August 29, 2014  








Packer bids of $153 were refused and a few cattle were purchased at $155 yesterday encouraging sellers to hold firm to mostly $156 asking prices. Packers will resist what would amount to a increase of $3 in cash prices. Futures prices jumped $2 as traders sense the larger looming supplies of cattle may be a mirage. 


For efficient markets to work, futures markets must at some point converge to cash markets. Often the judgment of a valid and functioning futures market is how well the future converge at the contracts termination. This week will witness the expiration of the August live cattle and feeder cattle contracts. Both contracts are converging to the current cash prices as designed. The feeder contract is sitting on top of the cash index. The live cattle are moving towards the last reported cash prices.


The pattern of the next live cattle month [October] follows the same pattern of all other contracts this year. The next month out trades at a large discount to the current cash markets. Cash prices have to date always pulled up the deferred contracts but that is not a rule of commodity or cattle futures. Cash could move down to match the futures. The fact that deferred futures are trading at a discount simply means there are an insufficient number of longs willing to bet on higher prices in the future.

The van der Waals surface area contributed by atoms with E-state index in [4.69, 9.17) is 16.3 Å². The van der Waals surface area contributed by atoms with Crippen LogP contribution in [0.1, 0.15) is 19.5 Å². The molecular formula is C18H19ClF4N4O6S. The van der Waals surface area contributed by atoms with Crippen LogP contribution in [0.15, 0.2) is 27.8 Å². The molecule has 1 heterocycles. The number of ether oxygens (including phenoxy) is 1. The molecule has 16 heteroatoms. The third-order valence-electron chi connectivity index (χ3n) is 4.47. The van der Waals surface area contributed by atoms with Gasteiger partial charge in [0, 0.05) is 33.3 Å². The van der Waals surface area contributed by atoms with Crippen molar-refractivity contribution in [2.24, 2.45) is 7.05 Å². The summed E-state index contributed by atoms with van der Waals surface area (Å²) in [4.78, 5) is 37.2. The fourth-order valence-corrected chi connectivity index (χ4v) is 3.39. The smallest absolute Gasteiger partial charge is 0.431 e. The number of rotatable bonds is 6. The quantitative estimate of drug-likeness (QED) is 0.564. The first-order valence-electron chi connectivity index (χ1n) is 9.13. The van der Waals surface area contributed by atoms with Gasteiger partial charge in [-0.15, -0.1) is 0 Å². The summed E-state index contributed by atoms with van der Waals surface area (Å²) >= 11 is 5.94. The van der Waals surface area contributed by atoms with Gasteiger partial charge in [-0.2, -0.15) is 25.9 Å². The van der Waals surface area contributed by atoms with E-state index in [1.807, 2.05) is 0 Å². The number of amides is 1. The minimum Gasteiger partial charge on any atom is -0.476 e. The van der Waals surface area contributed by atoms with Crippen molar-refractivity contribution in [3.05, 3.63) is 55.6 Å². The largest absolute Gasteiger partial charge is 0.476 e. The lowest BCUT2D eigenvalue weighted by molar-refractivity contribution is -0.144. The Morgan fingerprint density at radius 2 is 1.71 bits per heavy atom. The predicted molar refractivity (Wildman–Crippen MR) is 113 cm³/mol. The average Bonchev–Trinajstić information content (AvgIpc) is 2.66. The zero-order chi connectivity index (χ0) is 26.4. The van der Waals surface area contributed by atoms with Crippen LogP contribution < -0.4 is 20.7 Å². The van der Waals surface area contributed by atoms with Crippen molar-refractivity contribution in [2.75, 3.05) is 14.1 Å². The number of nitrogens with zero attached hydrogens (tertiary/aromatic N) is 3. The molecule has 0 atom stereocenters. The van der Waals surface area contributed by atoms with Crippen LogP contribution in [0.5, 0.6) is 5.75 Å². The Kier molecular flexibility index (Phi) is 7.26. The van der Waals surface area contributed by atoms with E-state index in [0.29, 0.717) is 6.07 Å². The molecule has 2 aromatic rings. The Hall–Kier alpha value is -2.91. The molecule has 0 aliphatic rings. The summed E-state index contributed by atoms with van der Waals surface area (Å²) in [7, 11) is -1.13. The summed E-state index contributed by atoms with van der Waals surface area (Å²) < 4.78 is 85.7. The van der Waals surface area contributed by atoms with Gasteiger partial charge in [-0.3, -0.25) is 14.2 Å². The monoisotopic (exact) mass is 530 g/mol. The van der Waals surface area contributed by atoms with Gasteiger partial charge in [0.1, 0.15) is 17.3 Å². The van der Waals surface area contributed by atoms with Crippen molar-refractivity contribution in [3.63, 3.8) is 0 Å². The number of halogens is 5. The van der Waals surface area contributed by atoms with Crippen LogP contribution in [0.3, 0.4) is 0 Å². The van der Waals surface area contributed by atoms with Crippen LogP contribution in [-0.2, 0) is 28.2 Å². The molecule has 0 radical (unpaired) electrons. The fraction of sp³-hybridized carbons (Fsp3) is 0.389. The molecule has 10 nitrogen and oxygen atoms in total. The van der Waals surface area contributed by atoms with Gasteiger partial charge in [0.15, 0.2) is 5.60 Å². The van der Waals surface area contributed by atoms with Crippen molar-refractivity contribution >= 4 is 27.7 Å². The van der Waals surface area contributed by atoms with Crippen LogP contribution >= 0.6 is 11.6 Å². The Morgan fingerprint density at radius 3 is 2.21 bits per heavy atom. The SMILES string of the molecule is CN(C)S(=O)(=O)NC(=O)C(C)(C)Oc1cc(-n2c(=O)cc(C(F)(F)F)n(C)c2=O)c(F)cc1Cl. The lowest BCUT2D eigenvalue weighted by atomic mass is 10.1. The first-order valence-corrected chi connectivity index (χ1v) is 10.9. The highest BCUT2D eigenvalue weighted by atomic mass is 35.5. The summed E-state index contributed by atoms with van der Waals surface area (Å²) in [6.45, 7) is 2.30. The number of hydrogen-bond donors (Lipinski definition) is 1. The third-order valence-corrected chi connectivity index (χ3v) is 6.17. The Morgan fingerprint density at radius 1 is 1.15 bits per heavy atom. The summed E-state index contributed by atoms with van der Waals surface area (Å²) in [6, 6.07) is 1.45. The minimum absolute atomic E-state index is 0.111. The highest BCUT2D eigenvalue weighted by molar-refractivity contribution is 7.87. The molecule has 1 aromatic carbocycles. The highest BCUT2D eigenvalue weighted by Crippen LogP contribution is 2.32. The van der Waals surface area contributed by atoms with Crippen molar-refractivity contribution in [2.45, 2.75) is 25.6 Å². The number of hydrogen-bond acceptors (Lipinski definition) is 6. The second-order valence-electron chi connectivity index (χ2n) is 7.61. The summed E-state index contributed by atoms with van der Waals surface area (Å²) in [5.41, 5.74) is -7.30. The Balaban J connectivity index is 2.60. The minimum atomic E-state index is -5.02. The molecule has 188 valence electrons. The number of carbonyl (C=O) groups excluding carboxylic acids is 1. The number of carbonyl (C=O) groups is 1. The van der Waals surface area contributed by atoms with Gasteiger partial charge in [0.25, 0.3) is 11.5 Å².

Box prices weakened into week's end in spite of the expected smaller slaughter level expected next week. The lower beef prices may encourage retailers to add more features for the post holiday period which as the weather cools tends to be a good beef eating period. Choice box prices were quoted $247 with select at $237 and the spread widened to $10.


Theories of bunched feeder supplies in October have left many feedyards with empty pens waiting to reload this fall. If those heavier runs fail to develop, many yards will go into the winter with limited capacities. The in weights of the cattle on feed report reflected the fact that feedlots are pulling forward on dwindling supplies of feeder cattle. The average weight of cattle placed on feed was in decline. Supplies for current delivery are tight and breakevens for current purchases are in the mid to high $160s with futures prices in the $150s. There may be some bunching of placements in October this year as the summer grazing season concludes. A 750# feeder steer was selling for $216 in the southern plains.


The Pro Farm tour is estimating corn yields and those estimates are higher than USDA estimates. Some corn harvesting in the south is pushing grain up to the plains feeding areas. DDGs and other ethanol byproducts are being offered into the market at favorable pricing for cattle feeders. Corn is offered at $1.10 over the September contract basis Guymon Oklahoma. Corn is now pricing into rations at $8.65 in the southern plains.




WTO rules against USDA on COOL


In a decision reported in the WSJ, the World Trade Organization declined to accept the USDA rules on COOL. The decision surprised no one and will once again place government officials in an untenable and embarrassing position of having wasted hundreds of millions of dollars over a trade policy that the industry and our trade partners recognized as wrongheaded.